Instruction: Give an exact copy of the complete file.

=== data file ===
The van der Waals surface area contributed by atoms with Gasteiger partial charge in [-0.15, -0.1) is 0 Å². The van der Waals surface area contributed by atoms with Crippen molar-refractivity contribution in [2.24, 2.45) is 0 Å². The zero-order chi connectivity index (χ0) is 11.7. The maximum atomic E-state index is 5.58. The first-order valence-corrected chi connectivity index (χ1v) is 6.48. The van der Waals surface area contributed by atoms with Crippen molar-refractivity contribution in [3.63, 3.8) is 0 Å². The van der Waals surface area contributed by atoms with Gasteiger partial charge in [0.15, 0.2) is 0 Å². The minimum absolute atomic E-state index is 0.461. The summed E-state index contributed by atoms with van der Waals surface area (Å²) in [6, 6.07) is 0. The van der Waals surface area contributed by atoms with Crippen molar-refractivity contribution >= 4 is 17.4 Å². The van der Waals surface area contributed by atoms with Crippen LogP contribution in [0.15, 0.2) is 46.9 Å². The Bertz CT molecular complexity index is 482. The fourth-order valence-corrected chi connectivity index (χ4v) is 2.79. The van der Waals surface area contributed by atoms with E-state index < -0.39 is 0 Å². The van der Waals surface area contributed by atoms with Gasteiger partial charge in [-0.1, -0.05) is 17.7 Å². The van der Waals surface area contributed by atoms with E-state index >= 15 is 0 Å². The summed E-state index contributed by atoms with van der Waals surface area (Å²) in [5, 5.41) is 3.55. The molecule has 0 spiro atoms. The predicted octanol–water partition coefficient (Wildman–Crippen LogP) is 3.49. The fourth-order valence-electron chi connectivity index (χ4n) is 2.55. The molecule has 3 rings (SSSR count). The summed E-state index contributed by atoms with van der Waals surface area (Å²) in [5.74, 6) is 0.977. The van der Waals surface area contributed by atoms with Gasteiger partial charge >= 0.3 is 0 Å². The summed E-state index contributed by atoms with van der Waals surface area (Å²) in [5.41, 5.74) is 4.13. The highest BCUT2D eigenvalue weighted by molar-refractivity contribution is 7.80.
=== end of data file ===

The van der Waals surface area contributed by atoms with Gasteiger partial charge in [-0.15, -0.1) is 0 Å². The van der Waals surface area contributed by atoms with Crippen molar-refractivity contribution in [2.24, 2.45) is 0 Å². The zero-order chi connectivity index (χ0) is 11.7. The maximum atomic E-state index is 5.58. The first-order valence-corrected chi connectivity index (χ1v) is 6.48. The van der Waals surface area contributed by atoms with Crippen molar-refractivity contribution in [3.63, 3.8) is 0 Å². The van der Waals surface area contributed by atoms with Gasteiger partial charge in [0.15, 0.2) is 0 Å². The minimum absolute atomic E-state index is 0.461. The summed E-state index contributed by atoms with van der Waals surface area (Å²) in [6, 6.07) is 0. The van der Waals surface area contributed by atoms with Crippen molar-refractivity contribution >= 4 is 17.4 Å². The van der Waals surface area contributed by atoms with Crippen LogP contribution in [0.15, 0.2) is 46.9 Å². The Bertz CT molecular complexity index is 482. The fourth-order valence-corrected chi connectivity index (χ4v) is 2.79. The van der Waals surface area contributed by atoms with E-state index < -0.39 is 0 Å². The van der Waals surface area contributed by atoms with Gasteiger partial charge in [-0.1, -0.05) is 17.7 Å². The van der Waals surface area contributed by atoms with E-state index >= 15 is 0 Å². The summed E-state index contributed by atoms with van der Waals surface area (Å²) in [5, 5.41) is 3.55. The molecule has 0 spiro atoms. The predicted octanol–water partition coefficient (Wildman–Crippen LogP) is 3.49. The fourth-order valence-electron chi connectivity index (χ4n) is 2.55. The molecule has 3 rings (SSSR count). The summed E-state index contributed by atoms with van der Waals surface area (Å²) in [5.74, 6) is 0.977. The van der Waals surface area contributed by atoms with Gasteiger partial charge >= 0.3 is 0 Å². The summed E-state index contributed by atoms with van der Waals surface area (Å²) in [5.41, 5.74) is 4.13. The highest BCUT2D eigenvalue weighted by molar-refractivity contribution is 7.80.